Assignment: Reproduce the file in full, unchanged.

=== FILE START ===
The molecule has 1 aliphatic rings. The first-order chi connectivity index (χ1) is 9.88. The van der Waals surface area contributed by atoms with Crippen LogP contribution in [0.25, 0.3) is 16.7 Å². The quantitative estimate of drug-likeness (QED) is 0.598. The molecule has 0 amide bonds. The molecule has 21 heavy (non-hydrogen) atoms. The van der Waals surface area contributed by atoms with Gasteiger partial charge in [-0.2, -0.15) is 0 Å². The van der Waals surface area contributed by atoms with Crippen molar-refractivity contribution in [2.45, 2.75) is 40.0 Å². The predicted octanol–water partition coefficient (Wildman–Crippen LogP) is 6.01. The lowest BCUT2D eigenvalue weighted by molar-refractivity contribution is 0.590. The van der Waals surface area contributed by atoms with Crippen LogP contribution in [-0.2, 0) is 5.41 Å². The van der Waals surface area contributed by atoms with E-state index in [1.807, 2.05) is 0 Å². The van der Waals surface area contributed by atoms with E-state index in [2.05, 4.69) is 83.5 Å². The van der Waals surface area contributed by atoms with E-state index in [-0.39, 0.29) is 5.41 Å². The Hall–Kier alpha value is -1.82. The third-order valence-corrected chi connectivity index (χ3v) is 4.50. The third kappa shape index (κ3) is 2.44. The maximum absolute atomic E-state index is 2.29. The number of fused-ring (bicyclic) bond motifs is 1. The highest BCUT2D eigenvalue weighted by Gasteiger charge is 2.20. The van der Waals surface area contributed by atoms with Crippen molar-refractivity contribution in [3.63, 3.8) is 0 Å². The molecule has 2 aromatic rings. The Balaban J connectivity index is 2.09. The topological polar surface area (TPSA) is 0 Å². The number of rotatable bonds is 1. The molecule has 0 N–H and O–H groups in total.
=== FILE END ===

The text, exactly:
The molecule has 1 aliphatic rings. The first-order chi connectivity index (χ1) is 9.88. The van der Waals surface area contributed by atoms with Crippen LogP contribution in [0.25, 0.3) is 16.7 Å². The quantitative estimate of drug-likeness (QED) is 0.598. The molecule has 0 amide bonds. The molecule has 21 heavy (non-hydrogen) atoms. The van der Waals surface area contributed by atoms with Gasteiger partial charge in [-0.2, -0.15) is 0 Å². The van der Waals surface area contributed by atoms with Crippen molar-refractivity contribution in [2.45, 2.75) is 40.0 Å². The predicted octanol–water partition coefficient (Wildman–Crippen LogP) is 6.01. The lowest BCUT2D eigenvalue weighted by molar-refractivity contribution is 0.590. The van der Waals surface area contributed by atoms with Crippen LogP contribution in [-0.2, 0) is 5.41 Å². The van der Waals surface area contributed by atoms with E-state index in [1.807, 2.05) is 0 Å². The van der Waals surface area contributed by atoms with E-state index in [2.05, 4.69) is 83.5 Å². The van der Waals surface area contributed by atoms with E-state index in [-0.39, 0.29) is 5.41 Å². The Hall–Kier alpha value is -1.82. The third-order valence-corrected chi connectivity index (χ3v) is 4.50. The third kappa shape index (κ3) is 2.44. The maximum absolute atomic E-state index is 2.29. The number of fused-ring (bicyclic) bond motifs is 1. The highest BCUT2D eigenvalue weighted by Gasteiger charge is 2.20. The van der Waals surface area contributed by atoms with Crippen molar-refractivity contribution in [3.63, 3.8) is 0 Å². The molecule has 2 aromatic rings. The Balaban J connectivity index is 2.09. The topological polar surface area (TPSA) is 0 Å². The number of rotatable bonds is 1. The molecule has 0 N–H and O–H groups in total.